(BOSSIER CITY, La.) — Sterling Crutcher grew up idolizing his grandfather, and he said his desire to join the military was shaped in part by years of hearing his stories.
“He was always a big proponent of the military,” Crutcher told ABC News.
Crutcher’s grandfather recounted stories of the missions he had been on and his life in the armed forces.
“We heard them all,” Crutcher remembers.
In 2015, Crutcher ended up following in his grandfather’s footsteps and joined the Air Force. He currently serves as an airman first class and munitions technician based at Barksdale Air Force Base in Bossier City, La. But now, his desire to serve in the military for his entire career may be cut short for one reason: Crutcher is openly transgender.
On July 26, President Donald Trump announced a ban on transgender individuals serving in any capacity in the U.S. military on Twitter. On Aug. 25, the White House issued a presidential memorandum giving Defense Secretary James Mattis until Feb. 21, 2018, to come up with a plan “to return to the longstanding policy and practice on military service” that banned openly transgender service members from serving.
In the meantime, Crutcher and others are living in a sort of limbo. He reacted to Trump’s tweets in July by posting a message on Facebook that went viral.
“I put on this uniform every day not for praise or adoration. Not for some free healthcare. I do it because it was ingrained in me as a child by my grandfather. He spoke so highly and proudly of his years of service in the army. I joined because there is a sense of pride you get from serving your country and fighting for your neighbors,” Crutcher wrote in the post, which has received more than 115,000 likes.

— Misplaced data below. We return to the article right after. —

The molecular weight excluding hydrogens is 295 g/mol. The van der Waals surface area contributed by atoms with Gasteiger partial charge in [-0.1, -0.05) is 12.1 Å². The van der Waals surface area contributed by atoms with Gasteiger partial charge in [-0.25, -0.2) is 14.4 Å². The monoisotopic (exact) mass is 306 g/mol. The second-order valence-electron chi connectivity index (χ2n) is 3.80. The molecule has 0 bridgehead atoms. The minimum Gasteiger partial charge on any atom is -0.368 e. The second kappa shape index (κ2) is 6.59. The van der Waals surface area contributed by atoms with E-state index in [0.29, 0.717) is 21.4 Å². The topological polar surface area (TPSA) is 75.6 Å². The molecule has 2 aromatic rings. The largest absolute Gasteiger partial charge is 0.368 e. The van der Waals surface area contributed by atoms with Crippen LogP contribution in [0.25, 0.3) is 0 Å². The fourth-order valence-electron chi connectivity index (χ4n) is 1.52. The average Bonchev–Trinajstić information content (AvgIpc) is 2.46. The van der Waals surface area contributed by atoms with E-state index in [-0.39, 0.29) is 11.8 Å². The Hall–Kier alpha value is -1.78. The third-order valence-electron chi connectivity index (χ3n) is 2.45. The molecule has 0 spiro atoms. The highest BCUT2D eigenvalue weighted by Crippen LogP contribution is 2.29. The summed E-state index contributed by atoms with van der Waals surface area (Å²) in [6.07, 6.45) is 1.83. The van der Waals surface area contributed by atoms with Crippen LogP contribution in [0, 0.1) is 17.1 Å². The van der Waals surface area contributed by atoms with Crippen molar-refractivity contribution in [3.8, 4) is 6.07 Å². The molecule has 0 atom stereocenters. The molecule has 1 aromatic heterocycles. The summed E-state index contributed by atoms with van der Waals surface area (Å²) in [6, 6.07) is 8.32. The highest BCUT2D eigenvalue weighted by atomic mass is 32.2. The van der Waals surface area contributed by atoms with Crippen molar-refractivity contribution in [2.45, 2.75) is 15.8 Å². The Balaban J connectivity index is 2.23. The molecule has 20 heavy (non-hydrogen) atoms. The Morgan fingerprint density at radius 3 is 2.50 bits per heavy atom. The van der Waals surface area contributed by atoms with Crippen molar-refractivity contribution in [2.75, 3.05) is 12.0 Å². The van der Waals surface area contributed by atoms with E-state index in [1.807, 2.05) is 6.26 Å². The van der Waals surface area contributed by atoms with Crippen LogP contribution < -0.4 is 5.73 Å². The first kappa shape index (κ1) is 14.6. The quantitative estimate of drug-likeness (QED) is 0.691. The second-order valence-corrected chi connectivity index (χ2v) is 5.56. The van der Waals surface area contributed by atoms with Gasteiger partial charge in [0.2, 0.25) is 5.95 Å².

But Crutcher said he received mixed reactions to his decision to speak out.
“It was hard to see and read [the negative responses] but you know, I decided it doesn’t matter. The people that I’m working for, if they see that I’m doing a good job, then that’s what matters. Because as long as I’m doing my job and I’m sticking to my oath, I will always put the mission first,” Crutcher said.
“I’ve done that in the past and I’ll continue to do that and I think that’s what matters,” he added.
The negative Facebook comments about his service weren’t the first time he has received backlash after coming out as a trans man. He said his wife, Aimee, has always been supportive, but that wasn’t the case with the rest of his immediate family.
Instead, he said his fellow airmen have become more than just his friends. They’ve become his family.
“They still dead-name me,” Crutcher said, referring to the fact that some of his family still refers to him by the female name he was given at birth. “They still poignantly point out female pronouns, stuff like that.”
Instead, he said his friends on the base in Shreveport have become an alternative family.
“There’s a couple in the Air Force that I consider my Air Force mom and dad because they really stepped up, they took me in when I was down. They took me in when I was hurting,” he said.
But Trump’s proposed ban on openly transgender service members has put his and Aimee’s dreams of starting their own family on hold. The couple said they had been planning to start having kids in the near future but are now focusing on saving money in case he is barred from serving in the military. They worry that if the ban is enacted, they will be forced to move off the Air Force base and start anew somewhere else.
“I didn’t want to believe that a tweet had that much weight on our life,” Aimee Crutcher said. “I told my husband, ‘Don’t worry, it’s just a tweet.’ I think we both knew deep down it was going to become more than that.”
See more of Sterling Crutcher’s story when “Under Review,” a new short documentary from ABC News Features, releases on Nov. 16.
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